Welsh Terrier Articles
The Welsh Terrier is a dog of medium size that has a very characteristic wire-textured coat; it looks similar to an Airedale Terrier. He is compact and sturdy with a tan head, under body and legs; there is either a black or grizzle jacket. More often than not, the tail is docked and gives the dog an overall square appearance; he is roughly as long as he is tall. Since he is a long-legged terrier, he has a very typical terrier "trot", which gives the semblance of being effortless. As far as personality, he is outgoing and friendly to dogs and people; he demonstrates great courage and spirit. He shows a desire to please and is both intelligent and capable of great self-control. He has a very characteristic "Welsh Terrier expression", which has been described as alert, confident and steady. [...]
Terriers are a group of dogs that has a well documented history and purpose and which includes a wide variety of dog breeds. These dogs were mostly developed in the British Isles to hunt and kill vermin, such as rats, foxes or any other game that could damage crops or wreak havoc on farms. These dogs were bred to be small and sturdy, so that they could follow their prey into dens and burrows. Once they gained in popularity, they were also used on hunts. Larger hunting dogs, usually hounds, would chase quarry that would often hide in small spaces or dens; the terriers would be released and they would "go to ground", or enter the small hiding places, to flush out the hunted animal. [...]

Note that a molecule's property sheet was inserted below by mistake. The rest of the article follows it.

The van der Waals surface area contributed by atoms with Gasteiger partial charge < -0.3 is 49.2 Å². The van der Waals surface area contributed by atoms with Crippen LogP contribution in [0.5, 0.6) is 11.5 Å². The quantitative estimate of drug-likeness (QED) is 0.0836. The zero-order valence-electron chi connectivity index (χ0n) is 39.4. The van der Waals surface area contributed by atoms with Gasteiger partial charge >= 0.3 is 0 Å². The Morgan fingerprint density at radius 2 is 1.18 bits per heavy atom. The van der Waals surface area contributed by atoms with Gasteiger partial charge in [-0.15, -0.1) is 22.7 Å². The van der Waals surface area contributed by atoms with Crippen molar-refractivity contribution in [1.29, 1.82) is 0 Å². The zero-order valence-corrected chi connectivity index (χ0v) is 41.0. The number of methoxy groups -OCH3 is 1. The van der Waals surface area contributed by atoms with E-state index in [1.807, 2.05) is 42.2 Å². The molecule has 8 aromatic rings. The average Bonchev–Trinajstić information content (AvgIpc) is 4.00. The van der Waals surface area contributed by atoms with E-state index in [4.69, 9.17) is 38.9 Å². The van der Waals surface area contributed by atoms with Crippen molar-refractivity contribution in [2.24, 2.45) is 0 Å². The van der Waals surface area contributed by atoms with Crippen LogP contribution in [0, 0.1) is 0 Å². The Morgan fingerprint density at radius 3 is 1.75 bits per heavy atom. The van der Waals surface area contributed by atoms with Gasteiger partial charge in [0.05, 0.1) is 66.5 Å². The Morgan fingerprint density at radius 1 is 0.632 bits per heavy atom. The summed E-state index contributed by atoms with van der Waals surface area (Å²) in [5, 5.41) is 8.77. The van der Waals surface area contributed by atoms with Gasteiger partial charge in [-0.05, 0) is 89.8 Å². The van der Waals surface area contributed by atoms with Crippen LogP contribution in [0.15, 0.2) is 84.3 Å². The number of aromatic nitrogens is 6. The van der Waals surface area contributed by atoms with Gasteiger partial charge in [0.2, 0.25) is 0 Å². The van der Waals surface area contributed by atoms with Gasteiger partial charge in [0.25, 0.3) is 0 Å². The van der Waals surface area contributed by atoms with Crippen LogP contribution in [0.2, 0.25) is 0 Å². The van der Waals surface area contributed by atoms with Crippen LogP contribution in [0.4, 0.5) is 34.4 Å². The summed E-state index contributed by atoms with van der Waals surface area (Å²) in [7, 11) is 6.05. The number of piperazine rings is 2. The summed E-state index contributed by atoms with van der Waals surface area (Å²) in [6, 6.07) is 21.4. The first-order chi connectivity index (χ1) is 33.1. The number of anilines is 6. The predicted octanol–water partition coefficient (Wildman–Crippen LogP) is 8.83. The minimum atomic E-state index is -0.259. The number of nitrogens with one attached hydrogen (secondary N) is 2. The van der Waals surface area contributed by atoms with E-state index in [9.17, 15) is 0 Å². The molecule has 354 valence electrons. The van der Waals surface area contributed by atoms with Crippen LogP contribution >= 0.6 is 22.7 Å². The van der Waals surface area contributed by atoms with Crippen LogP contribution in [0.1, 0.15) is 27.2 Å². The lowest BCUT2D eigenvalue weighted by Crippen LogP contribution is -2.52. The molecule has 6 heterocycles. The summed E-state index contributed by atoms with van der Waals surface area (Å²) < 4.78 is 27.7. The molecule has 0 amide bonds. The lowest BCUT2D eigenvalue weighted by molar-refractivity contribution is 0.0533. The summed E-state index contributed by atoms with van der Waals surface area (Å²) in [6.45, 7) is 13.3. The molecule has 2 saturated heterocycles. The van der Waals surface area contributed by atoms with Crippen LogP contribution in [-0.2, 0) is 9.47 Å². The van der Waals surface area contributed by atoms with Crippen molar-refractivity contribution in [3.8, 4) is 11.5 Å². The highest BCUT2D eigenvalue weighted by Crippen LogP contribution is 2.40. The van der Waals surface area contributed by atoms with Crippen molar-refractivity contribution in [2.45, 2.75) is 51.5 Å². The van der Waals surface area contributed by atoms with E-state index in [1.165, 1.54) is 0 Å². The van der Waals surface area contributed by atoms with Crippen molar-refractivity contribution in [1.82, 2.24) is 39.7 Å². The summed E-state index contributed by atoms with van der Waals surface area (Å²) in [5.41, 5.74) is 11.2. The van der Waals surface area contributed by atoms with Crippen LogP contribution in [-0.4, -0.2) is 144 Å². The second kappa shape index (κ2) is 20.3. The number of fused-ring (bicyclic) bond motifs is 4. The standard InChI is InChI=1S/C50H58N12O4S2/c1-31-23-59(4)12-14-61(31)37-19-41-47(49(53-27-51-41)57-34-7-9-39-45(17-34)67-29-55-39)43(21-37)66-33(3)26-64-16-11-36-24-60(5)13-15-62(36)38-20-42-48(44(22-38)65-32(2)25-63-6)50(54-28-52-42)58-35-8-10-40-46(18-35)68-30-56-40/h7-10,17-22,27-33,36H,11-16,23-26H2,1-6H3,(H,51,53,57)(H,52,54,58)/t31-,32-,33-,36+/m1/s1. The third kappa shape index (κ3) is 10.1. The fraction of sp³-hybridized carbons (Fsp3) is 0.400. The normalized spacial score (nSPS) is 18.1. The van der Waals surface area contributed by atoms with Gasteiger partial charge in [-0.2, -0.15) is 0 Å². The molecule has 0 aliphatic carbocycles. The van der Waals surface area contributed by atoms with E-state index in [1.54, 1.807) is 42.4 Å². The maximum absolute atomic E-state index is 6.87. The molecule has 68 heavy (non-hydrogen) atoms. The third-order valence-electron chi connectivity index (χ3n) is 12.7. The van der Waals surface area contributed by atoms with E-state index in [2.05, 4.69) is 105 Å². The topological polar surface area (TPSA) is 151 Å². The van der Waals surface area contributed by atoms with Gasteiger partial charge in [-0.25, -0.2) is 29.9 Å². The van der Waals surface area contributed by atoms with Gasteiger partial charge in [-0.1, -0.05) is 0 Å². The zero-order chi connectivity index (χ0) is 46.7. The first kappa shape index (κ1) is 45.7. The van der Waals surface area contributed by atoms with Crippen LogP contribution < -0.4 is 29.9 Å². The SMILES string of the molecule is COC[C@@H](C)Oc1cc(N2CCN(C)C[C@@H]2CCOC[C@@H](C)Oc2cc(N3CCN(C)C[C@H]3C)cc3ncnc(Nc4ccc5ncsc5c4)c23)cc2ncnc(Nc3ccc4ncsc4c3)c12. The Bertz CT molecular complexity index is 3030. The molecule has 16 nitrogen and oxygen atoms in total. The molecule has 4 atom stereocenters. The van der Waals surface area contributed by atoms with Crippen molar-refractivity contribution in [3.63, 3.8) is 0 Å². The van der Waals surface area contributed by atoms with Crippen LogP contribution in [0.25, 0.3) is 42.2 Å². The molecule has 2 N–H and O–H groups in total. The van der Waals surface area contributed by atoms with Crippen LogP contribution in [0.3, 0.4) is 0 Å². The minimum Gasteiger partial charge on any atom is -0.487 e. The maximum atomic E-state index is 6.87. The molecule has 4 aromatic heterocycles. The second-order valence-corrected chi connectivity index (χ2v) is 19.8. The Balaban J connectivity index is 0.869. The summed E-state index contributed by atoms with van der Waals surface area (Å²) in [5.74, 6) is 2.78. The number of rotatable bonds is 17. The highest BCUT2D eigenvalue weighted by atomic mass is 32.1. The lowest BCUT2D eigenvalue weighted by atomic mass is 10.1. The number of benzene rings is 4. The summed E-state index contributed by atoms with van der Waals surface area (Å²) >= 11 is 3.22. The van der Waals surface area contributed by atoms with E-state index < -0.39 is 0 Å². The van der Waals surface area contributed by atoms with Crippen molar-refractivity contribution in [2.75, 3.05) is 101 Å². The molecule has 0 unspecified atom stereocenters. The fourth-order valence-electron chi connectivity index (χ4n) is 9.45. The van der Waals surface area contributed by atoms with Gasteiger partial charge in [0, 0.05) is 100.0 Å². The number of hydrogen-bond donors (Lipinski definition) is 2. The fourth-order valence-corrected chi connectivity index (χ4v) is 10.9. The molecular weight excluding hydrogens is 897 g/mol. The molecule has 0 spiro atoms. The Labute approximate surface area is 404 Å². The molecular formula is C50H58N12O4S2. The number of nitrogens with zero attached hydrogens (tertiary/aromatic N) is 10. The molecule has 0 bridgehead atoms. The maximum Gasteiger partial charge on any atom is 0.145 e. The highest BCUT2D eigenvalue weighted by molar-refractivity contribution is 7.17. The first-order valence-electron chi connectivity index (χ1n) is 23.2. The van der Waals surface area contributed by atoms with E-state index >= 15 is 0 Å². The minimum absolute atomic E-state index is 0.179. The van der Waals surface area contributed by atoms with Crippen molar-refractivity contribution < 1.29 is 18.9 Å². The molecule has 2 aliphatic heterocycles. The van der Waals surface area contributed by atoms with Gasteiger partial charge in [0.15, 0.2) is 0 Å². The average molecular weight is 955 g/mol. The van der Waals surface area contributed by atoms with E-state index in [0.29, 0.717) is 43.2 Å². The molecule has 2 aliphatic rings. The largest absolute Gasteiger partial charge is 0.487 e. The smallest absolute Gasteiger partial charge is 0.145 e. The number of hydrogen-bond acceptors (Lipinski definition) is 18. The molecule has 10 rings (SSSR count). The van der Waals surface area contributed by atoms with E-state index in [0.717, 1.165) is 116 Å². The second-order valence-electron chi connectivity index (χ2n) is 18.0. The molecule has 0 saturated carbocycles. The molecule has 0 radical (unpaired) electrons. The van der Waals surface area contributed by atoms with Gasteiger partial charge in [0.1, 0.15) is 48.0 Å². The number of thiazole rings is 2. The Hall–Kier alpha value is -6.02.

Welshies seem to be a favorite among dog enthusiasts; they are very intelligent dogs and do well with children, if properly trained. They are quite willing to please and love their family. Many people who must often leave the dog at home during work and/or school hours report that, if properly trained, the Welsh Terrier doesn't find it difficult to remain alone for extended periods of time; as long as he is exercised sufficiently when his family is home, he is a well-balanced, well-behaved dog. Despite these positive opinions of the breed, though, there are still some complaints regarding the Welshie. [...]
Territoriality is a natural characteristic in dogs, one which hails all the way from their wolf ancestors. In the wild, wolves would patrol their territories to collect vital information, such as the availability of food and water and the presence of intruding animals; intruding animals were a serious threat, given the fact that they could both compete for resources and harm young. Everyone knows that wolves, and dogs, mark their territory by urinating or defecating in certain areas. Your dog considers his home and the area surrounding his home as his territory; he will also consider the places you visit when taking him on a walk as his territory. [...]
Welsh Terriers are relatively healthy dogs, though they may be prone to allergic reactions; actually dogs in general tend to be highly susceptible to a variety of allergic reactions. And while people often get runny noses and watery eyes when suffering from allergies, dogs will develop skin problems. A dog suffering from allergies may display an unhealthy looking coat, either in texture or in length, he may obsessively scratch and chew at his itchy skin, or he may develop things called hot spots. [...]